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Sweden temporarily halts use of Janssen vaccine over blood clot concerns Updated: 2021-04-15 10:03:37 KST

The Swedish Public Health Agency has put a hold on Johnson and Johnson's COVID-19 vaccine.
Wednesday's decision came a day after the drugmaker announced it will delay the rollout of its vaccine in Europe due to concerns over rare potential side effects that have been reported in the U.S.
So far, 31-thousand doses of the vaccine have arrived in Sweden, but none have yet been distributed.
The agency says it will await the conclusion of an ongoing probe by the European Medicines Agency, before making a final decision.
While some EU nations have put the vaccine on hold, France, Poland and Hungary say they will press ahead.
However, France is only approving its use to those 55 and older.
Also on Wednesday, Denmark became the first country in the world to completely halt use of the AstraZeneca vaccine over a reported link to a serious form of blood clot.
The decision pushes back the scheduled conclusion of the country's vaccination scheme to early August from July 25th.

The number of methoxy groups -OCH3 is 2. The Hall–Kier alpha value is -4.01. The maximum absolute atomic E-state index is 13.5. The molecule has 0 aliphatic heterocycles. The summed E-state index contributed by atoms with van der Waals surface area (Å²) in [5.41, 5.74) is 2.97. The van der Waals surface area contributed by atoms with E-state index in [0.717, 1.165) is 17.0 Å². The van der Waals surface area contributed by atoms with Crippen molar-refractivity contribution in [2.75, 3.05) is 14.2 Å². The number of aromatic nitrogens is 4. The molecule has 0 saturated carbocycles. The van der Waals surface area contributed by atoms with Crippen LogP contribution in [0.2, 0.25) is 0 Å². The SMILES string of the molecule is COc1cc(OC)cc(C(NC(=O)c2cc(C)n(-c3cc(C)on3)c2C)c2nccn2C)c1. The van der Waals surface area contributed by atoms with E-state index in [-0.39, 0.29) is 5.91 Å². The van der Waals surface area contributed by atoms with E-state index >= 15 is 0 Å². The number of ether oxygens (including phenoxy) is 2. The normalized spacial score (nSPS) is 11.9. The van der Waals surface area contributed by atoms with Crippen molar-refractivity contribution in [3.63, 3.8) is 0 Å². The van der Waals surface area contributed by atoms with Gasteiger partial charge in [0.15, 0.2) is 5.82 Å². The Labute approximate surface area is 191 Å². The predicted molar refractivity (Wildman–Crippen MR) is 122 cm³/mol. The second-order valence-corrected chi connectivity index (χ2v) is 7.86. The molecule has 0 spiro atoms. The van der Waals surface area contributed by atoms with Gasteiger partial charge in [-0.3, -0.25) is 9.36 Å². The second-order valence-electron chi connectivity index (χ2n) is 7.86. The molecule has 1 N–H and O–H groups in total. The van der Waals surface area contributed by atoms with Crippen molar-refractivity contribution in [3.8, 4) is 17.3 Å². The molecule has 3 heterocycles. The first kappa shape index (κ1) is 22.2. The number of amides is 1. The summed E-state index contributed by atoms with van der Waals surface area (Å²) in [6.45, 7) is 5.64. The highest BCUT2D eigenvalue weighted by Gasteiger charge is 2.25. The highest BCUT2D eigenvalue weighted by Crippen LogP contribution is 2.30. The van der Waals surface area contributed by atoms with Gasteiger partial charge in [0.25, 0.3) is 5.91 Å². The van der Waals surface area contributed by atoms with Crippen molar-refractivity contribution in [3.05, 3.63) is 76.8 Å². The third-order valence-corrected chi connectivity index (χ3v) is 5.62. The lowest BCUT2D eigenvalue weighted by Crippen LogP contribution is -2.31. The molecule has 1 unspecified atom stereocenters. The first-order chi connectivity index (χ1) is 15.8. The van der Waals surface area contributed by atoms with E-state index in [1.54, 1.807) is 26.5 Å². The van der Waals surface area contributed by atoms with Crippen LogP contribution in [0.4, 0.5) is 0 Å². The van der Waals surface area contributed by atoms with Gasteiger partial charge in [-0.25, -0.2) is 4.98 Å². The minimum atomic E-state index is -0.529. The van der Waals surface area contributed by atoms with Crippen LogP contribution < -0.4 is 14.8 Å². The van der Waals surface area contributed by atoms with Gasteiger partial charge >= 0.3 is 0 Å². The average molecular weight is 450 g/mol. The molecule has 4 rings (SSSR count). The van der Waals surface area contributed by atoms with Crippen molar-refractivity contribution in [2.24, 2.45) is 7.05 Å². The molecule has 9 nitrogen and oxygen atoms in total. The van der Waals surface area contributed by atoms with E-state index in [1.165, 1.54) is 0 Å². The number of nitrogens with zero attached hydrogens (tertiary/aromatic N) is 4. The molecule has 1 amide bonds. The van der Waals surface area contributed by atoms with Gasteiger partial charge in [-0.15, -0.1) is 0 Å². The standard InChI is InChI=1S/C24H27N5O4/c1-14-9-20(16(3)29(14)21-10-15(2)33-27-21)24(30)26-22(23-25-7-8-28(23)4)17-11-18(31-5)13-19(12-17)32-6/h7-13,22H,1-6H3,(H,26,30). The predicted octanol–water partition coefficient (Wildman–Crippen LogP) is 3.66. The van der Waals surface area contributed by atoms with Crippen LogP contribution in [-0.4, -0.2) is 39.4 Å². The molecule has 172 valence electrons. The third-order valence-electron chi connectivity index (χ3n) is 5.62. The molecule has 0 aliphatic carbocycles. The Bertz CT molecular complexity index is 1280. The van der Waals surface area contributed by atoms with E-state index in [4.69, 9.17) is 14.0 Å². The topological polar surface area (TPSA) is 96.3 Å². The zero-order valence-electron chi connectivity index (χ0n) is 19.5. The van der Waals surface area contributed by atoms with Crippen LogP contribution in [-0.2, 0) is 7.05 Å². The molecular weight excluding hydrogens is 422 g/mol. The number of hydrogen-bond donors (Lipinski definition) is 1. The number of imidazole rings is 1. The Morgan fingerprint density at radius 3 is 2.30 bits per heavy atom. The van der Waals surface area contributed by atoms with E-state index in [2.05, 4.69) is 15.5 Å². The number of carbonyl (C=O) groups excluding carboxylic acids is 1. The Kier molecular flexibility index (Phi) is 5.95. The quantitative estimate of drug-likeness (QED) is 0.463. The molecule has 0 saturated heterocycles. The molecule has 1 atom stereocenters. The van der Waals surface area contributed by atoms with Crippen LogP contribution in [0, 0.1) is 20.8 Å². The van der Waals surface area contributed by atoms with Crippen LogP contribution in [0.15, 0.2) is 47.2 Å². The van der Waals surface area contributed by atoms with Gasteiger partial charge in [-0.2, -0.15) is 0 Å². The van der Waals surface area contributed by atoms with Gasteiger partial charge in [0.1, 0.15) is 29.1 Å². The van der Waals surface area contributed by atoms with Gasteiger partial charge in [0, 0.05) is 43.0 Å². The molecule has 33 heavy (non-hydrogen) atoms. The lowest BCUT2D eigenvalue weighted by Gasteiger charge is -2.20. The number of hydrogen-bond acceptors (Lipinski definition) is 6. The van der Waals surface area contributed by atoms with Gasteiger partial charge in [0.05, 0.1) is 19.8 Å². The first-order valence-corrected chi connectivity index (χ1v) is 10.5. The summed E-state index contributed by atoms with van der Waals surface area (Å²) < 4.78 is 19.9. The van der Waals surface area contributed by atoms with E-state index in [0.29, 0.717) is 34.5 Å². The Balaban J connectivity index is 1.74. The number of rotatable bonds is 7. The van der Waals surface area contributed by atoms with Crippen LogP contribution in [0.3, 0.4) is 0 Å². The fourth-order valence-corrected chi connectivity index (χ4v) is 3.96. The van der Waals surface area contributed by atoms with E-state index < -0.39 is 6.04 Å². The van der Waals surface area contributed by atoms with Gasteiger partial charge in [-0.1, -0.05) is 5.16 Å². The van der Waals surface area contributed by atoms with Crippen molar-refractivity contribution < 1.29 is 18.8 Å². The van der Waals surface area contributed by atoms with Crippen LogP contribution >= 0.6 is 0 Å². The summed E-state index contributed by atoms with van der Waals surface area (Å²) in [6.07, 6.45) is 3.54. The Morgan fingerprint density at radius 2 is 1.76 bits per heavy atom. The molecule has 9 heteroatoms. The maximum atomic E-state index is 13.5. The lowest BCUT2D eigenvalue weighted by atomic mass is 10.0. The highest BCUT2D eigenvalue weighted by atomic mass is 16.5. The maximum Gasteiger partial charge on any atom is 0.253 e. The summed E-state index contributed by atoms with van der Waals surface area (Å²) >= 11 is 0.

However, the new timeline assumes it will use the Johnson and Johnson vaccine.
With many European countries temporarily halting use of the Janssen vaccine, Denmark could face a further delay.
With the AstraZeneca and Johnson and Johnson vaccines reporting rare cases of blood clots, the developers of Russia's Sputnik V vaccine said Wednesday that its shot does not cause blood clots.
According to the state-run research institute which developed the vaccine, a comprehensive analysis of adverse events during clinical trials and over the course of mass vaccinations showed no cases.
Like the Johnson and Johnson and AstraZeneca vaccines, Sputnik V uses adapted strains of the adenovirus that causes the common cold.
Lee Seung-jae, Arirang News.
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